Make a Donation

Consider making a donation to support SHAKSPER.

Subscribe to Our Feeds

Current Postings RSS

Announcements RSS

Home :: Archive :: 2007 :: September ::
Redheads
The Shakespeare Conference: SHK 18.0578  Tuesday, 4 September 2007

[1] 	From: 		Peter Bridgman <
 This e-mail address is being protected from spambots. You need JavaScript enabled to view it
 >
	Date: 		Monday, 3 Sep 2007 21:09:58 +0100
	Subj: 		Re: SHK 18.0575 Redheads

[2] 	From: 		Anne Cuneo <
 This e-mail address is being protected from spambots. You need JavaScript enabled to view it
 >
	Date: 		Tuesday, 4 Sep 2007 12:31:29 +0200
	Subj: 		Redheads


[1]-----------------------------------------------------------------
From: 		Peter Bridgman <
 This e-mail address is being protected from spambots. You need JavaScript enabled to view it
 >
Date: 		Monday, 3 Sep 2007 21:09:58 +0100
Subject: 18.0575 Redheads
Comment: 	Re: SHK 18.0575 Redheads

Bob Lapides writes ...

 >Re Peter Bridgman's comment that "there was no
 >conscious effort on the part of artists to er,
 >de-hebraicise ... the Holy Family."  Assuming
 >artists were fairly sophisticated, the question comes
 >down to their degree of consciousness. We have to
 >ask, I think, why European painters found it hard to
 >depict Jesus and his family as Jews.

Exactly.  The question comes down to their degree of consciousness.

Look at the sketch made by Henry Peacham when he saw Titus Andronicus 
performed in 1595 ...

http://www.pricejb.pwp.blueyonder.co.uk/Rome/Peacham.jpg

Titus (holding the spear) wears a toga, but the Roman soldiers behind 
Titus are in Elizabethan dress.  We may ask was this cost-cutting or 
laziness on the part of WS and his company?  Or was it ignorance?

Contemporary European paintings of Christ being scourged by Roman 
soldiers invariably show the soldiers in contemporary dress.  In other 
words, artists before the Enlightenment did not share our concerns for 
historicity.

And if Bruegel (for example) painted the Holy Family as Flemish 
peasants, rather than as Palestinian Jews, wasn't he doing exactly the 
same thing as non-European Christian artists are doing today, i.e. 
responding to the universality of the Gospels? ...

http://www.catholicgreetings.org/card_images/564.jpg
http://www.friendsofthecreche.org/images/black-madonna.gif
http://www.asianchristianart.org/news/4StagesChinaChristianArt/20.jpg

 >Imagine, also, if the Holy Family's real names -
 >Yeshua, Miriam, Joseph -- had been used in the
 >New Testament.

I think you'll find they are in the Peshitta (the Aramaic NT).

http://aramaicnewtestament.org/gospel/matthew_1.htm

Peter Bridgman

[2]-----------------------------------------------------------------
From: 		Anne Cuneo <
 This e-mail address is being protected from spambots. You need JavaScript enabled to view it
 >
Date: 		Tuesday, 4 Sep 2007 12:31:29 +0200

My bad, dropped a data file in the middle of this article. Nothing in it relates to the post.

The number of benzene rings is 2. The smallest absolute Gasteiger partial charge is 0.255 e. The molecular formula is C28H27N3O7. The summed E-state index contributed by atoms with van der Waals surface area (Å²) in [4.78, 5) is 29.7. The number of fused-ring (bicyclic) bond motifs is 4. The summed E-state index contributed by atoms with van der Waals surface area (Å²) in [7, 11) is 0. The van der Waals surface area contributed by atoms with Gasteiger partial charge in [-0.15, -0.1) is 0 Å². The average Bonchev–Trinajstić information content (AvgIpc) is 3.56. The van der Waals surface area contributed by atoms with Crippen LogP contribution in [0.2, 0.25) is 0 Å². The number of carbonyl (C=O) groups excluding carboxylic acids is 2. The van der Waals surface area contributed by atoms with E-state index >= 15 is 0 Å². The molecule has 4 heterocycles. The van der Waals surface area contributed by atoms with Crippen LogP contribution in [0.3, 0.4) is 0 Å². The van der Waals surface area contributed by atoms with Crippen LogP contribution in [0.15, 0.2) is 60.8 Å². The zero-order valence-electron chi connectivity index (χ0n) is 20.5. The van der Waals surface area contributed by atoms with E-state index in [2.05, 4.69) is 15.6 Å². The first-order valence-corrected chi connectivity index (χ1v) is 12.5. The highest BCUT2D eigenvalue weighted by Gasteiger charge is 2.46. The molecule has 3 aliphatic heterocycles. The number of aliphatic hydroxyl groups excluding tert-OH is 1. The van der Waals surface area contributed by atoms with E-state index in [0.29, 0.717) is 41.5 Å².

Subject: 	Redheads

Dear SHAKSPERians,

This is off the subject as far as Shakespeare goes, but this debate on 
redheads has helped me understand something about my childhood. I, a 
redhead (nickname Poil de Carotte), was raised by rather backward 
Catholic nuns in an Italian orphanage. Whatever I did wrong was, of 
course, inspired by the devil, an assertion we all accepted, it was 
"understood" in our innocent young heads that HE was lurking around  to 
tempt us - redheads or not.

What really hurt, was to be punished for things I did RIGHT: I got 
smashing marks at school (I loved school), and then I got punished, 
because the devil had inspired me - he was quite often "beaten out of 
me." Or I recited a poem faultlessly after having read it only once or 
twice - of course, the devil had helped his redhead henchwoman to 
memorise it so quickly. And whenever there was something particularly 
unpleasant to do, like scrubbing the unheated cellar in Winter, the 
devil's ally would be sent to do it, just to show HIM who had the upper 
hand. I thought this was sick - and it was - but I only understood the 
long tradition of the belief when reading the letters in the present 
thread. Up to now, I had just put this behind me and tried to forget as 
soon as I had escaped that particular little hell when I was fourteen.

It helped, thanks (even if this is not very Shakespearean... ;~) )

Anne Cuneo

_______________________________________________________________
S H A K S P E R: The Global Shakespeare Discussion List
Hardy M. Cook, 
 This e-mail address is being protected from spambots. You need JavaScript enabled to view it
 
The S H A K S P E R Web Site <http://www.shaksper.net>

DISCLAIMER: Although SHAKSPER is a moderated discussion list, the 
opinions expressed on it are the sole property of the poster, and the 
editor assumes no responsibility for them.
 

©2011 Hardy Cook. All rights reserved.